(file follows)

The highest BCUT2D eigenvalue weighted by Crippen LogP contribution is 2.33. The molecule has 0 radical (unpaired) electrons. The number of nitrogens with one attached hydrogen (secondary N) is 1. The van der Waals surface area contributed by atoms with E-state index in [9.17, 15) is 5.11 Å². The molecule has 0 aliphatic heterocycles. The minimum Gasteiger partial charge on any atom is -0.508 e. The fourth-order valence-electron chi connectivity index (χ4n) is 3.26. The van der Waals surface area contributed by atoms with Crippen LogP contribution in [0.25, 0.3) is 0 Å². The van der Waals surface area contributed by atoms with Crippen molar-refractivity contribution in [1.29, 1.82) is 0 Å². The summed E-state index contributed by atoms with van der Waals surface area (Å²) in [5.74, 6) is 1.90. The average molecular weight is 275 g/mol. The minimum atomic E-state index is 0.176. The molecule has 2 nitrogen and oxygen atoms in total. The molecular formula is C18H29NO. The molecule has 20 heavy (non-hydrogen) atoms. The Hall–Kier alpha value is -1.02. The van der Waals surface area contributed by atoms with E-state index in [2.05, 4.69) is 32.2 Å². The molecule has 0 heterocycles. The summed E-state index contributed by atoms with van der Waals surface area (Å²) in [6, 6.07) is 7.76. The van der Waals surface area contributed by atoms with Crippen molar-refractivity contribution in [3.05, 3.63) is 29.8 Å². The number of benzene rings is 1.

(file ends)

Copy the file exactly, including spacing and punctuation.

The highest BCUT2D eigenvalue weighted by Crippen LogP contribution is 2.33. The molecule has 0 radical (unpaired) electrons. The number of nitrogens with one attached hydrogen (secondary N) is 1. The van der Waals surface area contributed by atoms with E-state index in [9.17, 15) is 5.11 Å². The molecule has 0 aliphatic heterocycles. The minimum Gasteiger partial charge on any atom is -0.508 e. The fourth-order valence-electron chi connectivity index (χ4n) is 3.26. The van der Waals surface area contributed by atoms with Crippen LogP contribution in [0.25, 0.3) is 0 Å². The van der Waals surface area contributed by atoms with Crippen molar-refractivity contribution in [1.29, 1.82) is 0 Å². The summed E-state index contributed by atoms with van der Waals surface area (Å²) in [5.74, 6) is 1.90. The average molecular weight is 275 g/mol. The minimum atomic E-state index is 0.176. The molecule has 2 nitrogen and oxygen atoms in total. The molecular formula is C18H29NO. The molecule has 20 heavy (non-hydrogen) atoms. The Hall–Kier alpha value is -1.02. The van der Waals surface area contributed by atoms with E-state index in [2.05, 4.69) is 32.2 Å². The molecule has 0 heterocycles. The summed E-state index contributed by atoms with van der Waals surface area (Å²) in [6, 6.07) is 7.76. The van der Waals surface area contributed by atoms with Crippen molar-refractivity contribution in [3.05, 3.63) is 29.8 Å². The number of benzene rings is 1.